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Your Thursday Update: U.S. Reports 50,000 New Coronavirus Cases in a Day, Closing Bars is Backed by Science, Parents and Teachers Debate How to Reopen Schools, Orange County Leaders Say Another Shelter-In-Place Order Unlikely

Photo: CDC @cdc
Photo: CDC @cdc

Drive-through naturalizations make new U.S. citizens in the COVID-19 era

Max Rivlin-Nadler, NPR

In El Cajon, Calif., a procession of cars carrying 600 soon-to-be U.S. citizens from 68 countries passed through a series of stations behind a local community center earlier this week, where they were asked a series of final questions: "Any coronavirus symptoms? Have you been arrested since your interview? No tickets, nothing like that?"

After that, they were asked to surrender their green card and given a small American flag. Driving a little farther forward, an immigration officer wearing a face cover administered the oath of allegiance, 6 feet from the car's window. And in a matter of minutes, years of uncertainty were over — hundreds of people became U.S. citizens over the course of the day.

When the coronavirus pandemic put a hold on naturalization ceremonies in March, it left a backlog of thousands of people who had qualified to become citizens but hadn't been able to officially swear an oath of allegiance — the final step in the often years-long process.

To try to clear the backlog as quickly and safely as possible, U.S. Citizenship and Immigration Services put together a series of naturalization drive-throughs, where prospective citizens could take the final step toward citizenship, all without leaving their cars.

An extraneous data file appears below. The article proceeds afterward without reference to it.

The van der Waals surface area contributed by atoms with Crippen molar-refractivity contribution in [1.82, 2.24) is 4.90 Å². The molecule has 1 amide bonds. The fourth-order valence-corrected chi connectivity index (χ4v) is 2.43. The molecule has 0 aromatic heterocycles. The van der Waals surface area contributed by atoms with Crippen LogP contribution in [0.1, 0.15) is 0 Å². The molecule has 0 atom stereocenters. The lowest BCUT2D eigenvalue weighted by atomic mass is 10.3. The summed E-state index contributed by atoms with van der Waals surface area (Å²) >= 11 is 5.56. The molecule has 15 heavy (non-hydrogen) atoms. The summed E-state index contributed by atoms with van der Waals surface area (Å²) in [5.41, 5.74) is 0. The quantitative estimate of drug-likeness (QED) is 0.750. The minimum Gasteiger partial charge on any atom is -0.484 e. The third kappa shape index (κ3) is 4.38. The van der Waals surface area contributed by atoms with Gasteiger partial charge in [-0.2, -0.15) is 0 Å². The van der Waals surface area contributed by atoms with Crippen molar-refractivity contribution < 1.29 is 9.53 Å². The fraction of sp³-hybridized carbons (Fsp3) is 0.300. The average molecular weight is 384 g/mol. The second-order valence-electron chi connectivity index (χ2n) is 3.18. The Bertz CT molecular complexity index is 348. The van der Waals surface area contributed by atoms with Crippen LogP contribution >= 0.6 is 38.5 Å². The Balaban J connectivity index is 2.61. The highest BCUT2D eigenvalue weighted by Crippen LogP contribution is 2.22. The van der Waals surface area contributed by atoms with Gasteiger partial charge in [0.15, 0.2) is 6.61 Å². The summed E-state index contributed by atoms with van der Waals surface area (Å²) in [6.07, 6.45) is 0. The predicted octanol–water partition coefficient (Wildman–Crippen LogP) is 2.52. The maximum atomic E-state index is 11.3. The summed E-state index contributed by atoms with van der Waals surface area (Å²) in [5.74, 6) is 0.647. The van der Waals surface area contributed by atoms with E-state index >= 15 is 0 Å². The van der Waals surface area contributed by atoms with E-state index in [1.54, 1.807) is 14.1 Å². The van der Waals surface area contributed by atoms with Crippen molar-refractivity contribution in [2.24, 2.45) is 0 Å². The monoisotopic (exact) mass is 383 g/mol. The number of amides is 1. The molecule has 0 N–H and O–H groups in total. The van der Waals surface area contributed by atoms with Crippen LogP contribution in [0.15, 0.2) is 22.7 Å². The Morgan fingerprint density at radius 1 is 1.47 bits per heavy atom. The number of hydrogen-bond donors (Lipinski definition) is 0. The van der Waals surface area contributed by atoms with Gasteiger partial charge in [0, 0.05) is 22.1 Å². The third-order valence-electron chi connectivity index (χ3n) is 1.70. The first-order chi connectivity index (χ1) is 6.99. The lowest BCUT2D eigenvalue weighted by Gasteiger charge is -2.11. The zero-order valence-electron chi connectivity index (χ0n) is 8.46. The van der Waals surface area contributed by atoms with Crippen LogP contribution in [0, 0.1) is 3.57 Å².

Prior to the shutdown, the greater San Diego area held its monthly naturalization ceremonies at Golden Hall, a giant venue in downtown San Diego which fits thousands of people. During the coronavirus pandemic, it's been converted to a homeless shelter.

"Whoo-whoo!" Belinda Rodriguez shouts in a parking spot, just moments after becoming a citizen.

Read the full article here.

Another unwanted U.S. record: 50,000 new coronavirus cases in a day

Mark Katkov, NPR

In a grim accounting of the coronavirus' progress in the United States, another milestone was reached Wednesday: more than 50,000 new cases reported in a single day.

Johns Hopkins University & Medicine's Coronavirus Resource Center, which tracks the virus worldwide, says the total number of cases reported in the U.S. stands at 2,686,480, an increase over Tuesday's figure of 50,700. Deaths attributed to the coronavirus stand at 128,062.

Brazil is ranked second in the world behind the United States, with 1,448,753 cases and 60,632 deaths.

In testimony Tuesday before the Senate Committee on Health, Education, Labor and Pensions, Dr. Anthony Fauci, the nation's top infectious disease specialist, predicted the number of new coronavirus cases in the U.S. could soon reach 100,000 per day.